Electric vehicles were popular until their decline in the 1930s. It was due to the cheaper petroleum cars such as the Model T Ford. Nevertheless, technology has now reached a breaking point where it is a viable alternative to the use of fuels.
New sales of petrol and diesel cars could be banned soon. Coupled with increasing concern over the carcinogenic effects of diesel emissions, the link between diesel particulates and Alzheimer’s, focus has turned again to electric cars.
There is still much debate about the long-term environmental benefits of electrically powered cars. The key message in the Clean Air Plan is the need for an improvement in air quality for the benefit of human health and therefore an alternate to petrol and diesel cars from built up areas.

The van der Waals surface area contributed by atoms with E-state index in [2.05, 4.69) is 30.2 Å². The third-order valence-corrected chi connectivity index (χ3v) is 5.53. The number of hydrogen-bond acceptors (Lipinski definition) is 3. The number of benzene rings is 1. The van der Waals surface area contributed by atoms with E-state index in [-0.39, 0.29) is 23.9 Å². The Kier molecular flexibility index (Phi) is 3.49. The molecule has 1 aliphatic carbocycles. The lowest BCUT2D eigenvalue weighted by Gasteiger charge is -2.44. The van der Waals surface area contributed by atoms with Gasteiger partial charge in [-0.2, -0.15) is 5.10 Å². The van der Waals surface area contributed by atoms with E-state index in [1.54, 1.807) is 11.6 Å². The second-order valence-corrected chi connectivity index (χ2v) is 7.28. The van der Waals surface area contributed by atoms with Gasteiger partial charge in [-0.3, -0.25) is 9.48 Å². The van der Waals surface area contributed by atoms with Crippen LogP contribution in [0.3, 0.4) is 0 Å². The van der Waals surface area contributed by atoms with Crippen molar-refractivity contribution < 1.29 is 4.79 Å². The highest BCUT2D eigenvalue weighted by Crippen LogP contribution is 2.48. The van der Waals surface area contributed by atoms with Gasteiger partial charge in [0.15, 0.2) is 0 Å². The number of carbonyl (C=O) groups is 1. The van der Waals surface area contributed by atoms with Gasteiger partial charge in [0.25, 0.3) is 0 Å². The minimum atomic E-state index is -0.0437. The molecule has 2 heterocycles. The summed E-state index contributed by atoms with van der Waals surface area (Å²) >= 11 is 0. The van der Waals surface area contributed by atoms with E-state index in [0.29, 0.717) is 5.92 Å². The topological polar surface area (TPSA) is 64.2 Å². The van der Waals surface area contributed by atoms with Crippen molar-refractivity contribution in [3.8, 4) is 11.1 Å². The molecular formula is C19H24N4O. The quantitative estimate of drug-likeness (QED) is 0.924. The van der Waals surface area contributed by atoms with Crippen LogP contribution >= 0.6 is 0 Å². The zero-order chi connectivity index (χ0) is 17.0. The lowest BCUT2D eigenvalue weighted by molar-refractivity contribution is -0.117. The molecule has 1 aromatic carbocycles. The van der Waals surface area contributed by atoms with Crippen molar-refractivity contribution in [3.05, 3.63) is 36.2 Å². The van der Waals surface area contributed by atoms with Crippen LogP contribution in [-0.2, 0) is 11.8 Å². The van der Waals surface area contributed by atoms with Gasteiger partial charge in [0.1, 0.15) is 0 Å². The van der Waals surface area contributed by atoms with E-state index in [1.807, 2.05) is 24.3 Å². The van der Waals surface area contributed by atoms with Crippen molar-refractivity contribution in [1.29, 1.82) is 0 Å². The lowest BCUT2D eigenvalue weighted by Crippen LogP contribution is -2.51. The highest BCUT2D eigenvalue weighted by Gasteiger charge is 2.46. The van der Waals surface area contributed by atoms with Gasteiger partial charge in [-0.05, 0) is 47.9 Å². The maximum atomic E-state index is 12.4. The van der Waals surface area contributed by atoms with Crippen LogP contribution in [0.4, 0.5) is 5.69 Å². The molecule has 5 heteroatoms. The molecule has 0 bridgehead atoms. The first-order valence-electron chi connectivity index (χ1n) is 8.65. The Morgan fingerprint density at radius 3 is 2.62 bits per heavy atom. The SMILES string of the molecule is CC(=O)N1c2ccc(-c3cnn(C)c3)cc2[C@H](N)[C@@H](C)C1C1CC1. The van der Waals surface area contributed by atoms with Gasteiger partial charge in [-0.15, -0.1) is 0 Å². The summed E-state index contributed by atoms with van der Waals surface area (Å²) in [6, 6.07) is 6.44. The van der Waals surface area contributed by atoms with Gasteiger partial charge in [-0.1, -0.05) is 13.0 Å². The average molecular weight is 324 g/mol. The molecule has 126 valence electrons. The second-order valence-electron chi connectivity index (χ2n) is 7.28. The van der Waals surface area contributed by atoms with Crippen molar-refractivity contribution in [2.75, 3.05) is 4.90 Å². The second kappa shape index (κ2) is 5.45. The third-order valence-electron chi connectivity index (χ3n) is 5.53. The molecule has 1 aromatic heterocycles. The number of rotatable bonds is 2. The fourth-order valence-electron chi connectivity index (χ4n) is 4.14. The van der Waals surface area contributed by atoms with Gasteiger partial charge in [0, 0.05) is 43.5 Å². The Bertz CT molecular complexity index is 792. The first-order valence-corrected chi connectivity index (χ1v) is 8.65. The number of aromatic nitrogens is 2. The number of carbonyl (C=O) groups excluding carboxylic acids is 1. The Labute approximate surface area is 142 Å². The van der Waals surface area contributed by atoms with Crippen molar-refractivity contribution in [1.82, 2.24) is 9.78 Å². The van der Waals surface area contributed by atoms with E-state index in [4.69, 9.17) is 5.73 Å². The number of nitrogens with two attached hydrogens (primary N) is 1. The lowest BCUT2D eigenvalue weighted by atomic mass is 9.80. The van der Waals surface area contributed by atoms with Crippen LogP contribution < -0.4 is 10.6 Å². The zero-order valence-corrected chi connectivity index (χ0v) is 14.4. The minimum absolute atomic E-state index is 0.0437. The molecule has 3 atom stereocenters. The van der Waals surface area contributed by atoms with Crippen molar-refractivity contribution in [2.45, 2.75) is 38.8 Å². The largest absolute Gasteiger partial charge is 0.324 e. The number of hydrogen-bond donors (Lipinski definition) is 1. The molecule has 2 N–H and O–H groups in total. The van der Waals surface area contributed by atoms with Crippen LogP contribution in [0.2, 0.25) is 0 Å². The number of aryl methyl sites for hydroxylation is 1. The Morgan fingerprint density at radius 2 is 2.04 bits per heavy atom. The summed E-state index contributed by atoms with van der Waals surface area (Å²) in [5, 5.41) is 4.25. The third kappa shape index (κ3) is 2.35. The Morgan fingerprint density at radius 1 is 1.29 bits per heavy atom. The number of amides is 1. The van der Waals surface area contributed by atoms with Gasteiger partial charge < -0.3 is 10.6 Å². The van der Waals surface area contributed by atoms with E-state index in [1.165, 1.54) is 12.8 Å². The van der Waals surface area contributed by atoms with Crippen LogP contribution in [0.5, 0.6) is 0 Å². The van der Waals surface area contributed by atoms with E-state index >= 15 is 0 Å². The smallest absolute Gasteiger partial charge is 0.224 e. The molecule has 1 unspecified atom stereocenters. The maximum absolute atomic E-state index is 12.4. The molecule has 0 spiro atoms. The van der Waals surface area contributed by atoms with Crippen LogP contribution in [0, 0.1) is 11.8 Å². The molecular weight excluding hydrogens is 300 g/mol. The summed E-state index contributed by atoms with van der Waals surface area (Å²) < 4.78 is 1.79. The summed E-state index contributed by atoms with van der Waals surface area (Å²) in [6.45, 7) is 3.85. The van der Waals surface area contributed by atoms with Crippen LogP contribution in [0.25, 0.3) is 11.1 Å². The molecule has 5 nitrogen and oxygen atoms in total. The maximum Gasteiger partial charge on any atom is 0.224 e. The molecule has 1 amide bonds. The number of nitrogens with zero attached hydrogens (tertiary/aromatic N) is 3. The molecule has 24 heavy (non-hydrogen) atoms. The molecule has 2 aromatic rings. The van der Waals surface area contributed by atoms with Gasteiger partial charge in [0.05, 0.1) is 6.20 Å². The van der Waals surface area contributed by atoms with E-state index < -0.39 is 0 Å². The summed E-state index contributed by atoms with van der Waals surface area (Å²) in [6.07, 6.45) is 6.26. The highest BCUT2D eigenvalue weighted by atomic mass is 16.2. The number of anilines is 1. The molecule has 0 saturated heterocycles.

According to a 2014 government survey, consumer resistance to adoption was largely due to concerns over recharging and “range anxiety”, with consumers worrying about how far they can actually go on a single charge.
In fact, the annual average of a privately owned car in 2016 was 12070kms, equating to only 45kms per day – assuming that the car is used for commuting five times per week. This is easily within the range of electric cars, which typically ranges 110kms